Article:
Alcohol and substance abuse have been identified as a priority for the current Waitangi Tribunal inquiry into the condition of NZ’s health services.
The inquiry is part of the Tribunal’s Kaupapa Inquiry Programme, which hears claims the tribunal believes to be ‘nationally significant’.
The tribunal is working its way through grievances lodged by a growing number of claimants (181 so far). Most of them claim the Crown has failed to deliver on promises to provide equitable health outcomes for Māori, or to work with Māori as true partners. Some raise issues around traditional Māori health like tohunga, some touch on drugs, and others focus on Māori with disabilities.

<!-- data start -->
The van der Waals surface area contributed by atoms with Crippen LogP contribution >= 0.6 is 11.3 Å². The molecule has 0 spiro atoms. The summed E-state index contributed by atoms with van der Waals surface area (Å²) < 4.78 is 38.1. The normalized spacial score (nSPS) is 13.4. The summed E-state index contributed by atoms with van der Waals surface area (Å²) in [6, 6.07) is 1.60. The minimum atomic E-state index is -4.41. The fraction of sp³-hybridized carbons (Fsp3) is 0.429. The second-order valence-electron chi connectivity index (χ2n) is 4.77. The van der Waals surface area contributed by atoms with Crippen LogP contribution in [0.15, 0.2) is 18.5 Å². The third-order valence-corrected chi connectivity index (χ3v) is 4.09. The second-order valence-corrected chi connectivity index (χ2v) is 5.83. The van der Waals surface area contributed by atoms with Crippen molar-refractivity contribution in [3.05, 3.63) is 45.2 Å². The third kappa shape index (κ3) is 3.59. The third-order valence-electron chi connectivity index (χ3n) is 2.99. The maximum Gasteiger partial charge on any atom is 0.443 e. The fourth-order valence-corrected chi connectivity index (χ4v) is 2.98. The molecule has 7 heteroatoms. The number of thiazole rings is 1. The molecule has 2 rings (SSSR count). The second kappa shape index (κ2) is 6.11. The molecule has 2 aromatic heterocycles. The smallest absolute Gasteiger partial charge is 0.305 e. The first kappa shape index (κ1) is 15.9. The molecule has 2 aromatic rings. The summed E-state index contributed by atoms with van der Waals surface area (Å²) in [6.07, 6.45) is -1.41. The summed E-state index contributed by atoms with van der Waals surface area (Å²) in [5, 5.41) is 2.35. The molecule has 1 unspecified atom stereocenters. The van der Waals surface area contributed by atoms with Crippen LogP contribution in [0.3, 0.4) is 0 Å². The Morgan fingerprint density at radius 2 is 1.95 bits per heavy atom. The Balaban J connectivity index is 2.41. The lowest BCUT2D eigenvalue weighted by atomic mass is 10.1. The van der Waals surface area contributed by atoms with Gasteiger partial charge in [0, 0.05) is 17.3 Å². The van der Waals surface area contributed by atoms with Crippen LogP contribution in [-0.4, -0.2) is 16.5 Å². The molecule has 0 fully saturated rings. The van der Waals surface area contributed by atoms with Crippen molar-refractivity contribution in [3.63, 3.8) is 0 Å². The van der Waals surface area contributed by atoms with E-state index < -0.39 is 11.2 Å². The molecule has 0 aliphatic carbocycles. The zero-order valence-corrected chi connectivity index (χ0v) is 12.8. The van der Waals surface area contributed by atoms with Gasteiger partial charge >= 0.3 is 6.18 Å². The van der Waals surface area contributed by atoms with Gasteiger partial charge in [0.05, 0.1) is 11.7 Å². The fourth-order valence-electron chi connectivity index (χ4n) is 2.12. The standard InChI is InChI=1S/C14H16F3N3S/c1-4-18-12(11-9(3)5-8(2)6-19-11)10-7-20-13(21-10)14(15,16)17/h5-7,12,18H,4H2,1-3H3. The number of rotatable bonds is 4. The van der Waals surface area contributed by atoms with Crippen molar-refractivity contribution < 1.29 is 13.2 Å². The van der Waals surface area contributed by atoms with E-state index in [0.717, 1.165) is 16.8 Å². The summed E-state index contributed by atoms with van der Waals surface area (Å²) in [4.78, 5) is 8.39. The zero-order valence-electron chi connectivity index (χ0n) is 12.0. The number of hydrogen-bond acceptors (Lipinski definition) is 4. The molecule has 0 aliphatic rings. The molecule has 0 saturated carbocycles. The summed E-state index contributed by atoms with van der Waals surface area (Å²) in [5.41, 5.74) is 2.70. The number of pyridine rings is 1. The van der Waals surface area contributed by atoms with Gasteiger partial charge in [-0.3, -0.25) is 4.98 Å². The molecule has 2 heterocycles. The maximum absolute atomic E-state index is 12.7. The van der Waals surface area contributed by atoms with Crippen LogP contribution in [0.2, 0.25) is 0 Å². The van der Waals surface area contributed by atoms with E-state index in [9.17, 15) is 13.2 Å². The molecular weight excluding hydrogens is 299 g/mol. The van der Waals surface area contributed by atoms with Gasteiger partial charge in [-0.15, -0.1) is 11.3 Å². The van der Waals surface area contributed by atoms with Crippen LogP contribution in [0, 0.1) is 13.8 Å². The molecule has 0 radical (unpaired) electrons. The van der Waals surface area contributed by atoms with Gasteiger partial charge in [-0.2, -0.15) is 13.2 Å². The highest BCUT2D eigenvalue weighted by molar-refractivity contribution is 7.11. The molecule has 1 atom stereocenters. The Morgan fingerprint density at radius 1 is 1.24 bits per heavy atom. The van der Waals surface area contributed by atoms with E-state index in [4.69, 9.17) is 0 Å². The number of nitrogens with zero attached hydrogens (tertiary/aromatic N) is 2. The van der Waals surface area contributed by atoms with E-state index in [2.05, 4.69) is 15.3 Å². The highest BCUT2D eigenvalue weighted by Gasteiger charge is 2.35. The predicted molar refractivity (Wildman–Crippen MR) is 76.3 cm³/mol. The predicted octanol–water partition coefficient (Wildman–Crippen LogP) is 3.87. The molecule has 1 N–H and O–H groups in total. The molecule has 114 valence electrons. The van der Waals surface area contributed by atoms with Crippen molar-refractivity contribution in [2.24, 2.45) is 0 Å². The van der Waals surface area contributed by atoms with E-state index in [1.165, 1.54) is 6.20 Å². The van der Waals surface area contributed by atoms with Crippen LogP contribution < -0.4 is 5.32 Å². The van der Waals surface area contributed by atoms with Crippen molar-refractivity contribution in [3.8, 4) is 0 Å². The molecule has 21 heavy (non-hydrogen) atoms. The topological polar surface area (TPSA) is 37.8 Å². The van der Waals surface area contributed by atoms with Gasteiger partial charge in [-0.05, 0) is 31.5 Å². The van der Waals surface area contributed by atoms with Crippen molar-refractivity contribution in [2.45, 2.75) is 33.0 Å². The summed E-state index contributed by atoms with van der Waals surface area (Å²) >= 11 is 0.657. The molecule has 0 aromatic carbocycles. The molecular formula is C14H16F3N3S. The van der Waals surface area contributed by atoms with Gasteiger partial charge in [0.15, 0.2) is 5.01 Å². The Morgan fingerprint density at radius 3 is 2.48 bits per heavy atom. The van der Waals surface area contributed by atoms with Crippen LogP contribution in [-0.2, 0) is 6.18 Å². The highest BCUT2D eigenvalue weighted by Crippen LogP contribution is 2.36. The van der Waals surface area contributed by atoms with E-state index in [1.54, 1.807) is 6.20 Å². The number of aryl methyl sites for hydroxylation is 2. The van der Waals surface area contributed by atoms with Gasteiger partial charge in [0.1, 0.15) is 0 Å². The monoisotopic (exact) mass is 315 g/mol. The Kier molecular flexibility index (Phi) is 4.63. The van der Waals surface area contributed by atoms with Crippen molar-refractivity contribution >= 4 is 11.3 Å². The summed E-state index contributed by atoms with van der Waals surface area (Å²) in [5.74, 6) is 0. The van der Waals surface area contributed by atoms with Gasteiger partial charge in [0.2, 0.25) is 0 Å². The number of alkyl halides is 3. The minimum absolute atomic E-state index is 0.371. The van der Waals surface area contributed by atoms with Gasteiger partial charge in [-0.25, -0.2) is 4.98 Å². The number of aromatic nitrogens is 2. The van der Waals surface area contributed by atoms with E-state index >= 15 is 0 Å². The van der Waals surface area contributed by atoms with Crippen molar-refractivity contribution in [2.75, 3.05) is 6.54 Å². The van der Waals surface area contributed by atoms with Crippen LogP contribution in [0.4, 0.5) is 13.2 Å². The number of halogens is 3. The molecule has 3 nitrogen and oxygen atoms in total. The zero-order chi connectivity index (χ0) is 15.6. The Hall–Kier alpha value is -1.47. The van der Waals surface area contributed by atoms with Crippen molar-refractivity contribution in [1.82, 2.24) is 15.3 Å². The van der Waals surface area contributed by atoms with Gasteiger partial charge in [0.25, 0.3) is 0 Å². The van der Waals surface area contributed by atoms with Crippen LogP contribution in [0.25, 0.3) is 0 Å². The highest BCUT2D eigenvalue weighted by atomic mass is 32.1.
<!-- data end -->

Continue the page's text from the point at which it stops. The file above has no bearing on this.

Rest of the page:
With so many claims to get through, the Tribunal has decided to hear them in stages – starting with this inquiry into primary care. Mental health, Māori with disabilities, and misuse of alcohol and other substance are likely contenders for stage two of the inquiry.
The Drug Foundation urges Māori to engage in this process and advocate for greater health equality and better outcomes for Māori. While some may see the Treaty claim process as lacking real impact, it’s still important that these issues are researched and recorded for future reference.
Survey participants also reported that barriers to accessing services, resources and information were high.
A group of powerful synthetic opioids that were first detected in the country just a year ago may have already been linked to several deaths.
95% of respondents reported positive effects, in a study that looked at both prescription and black market cannabis use.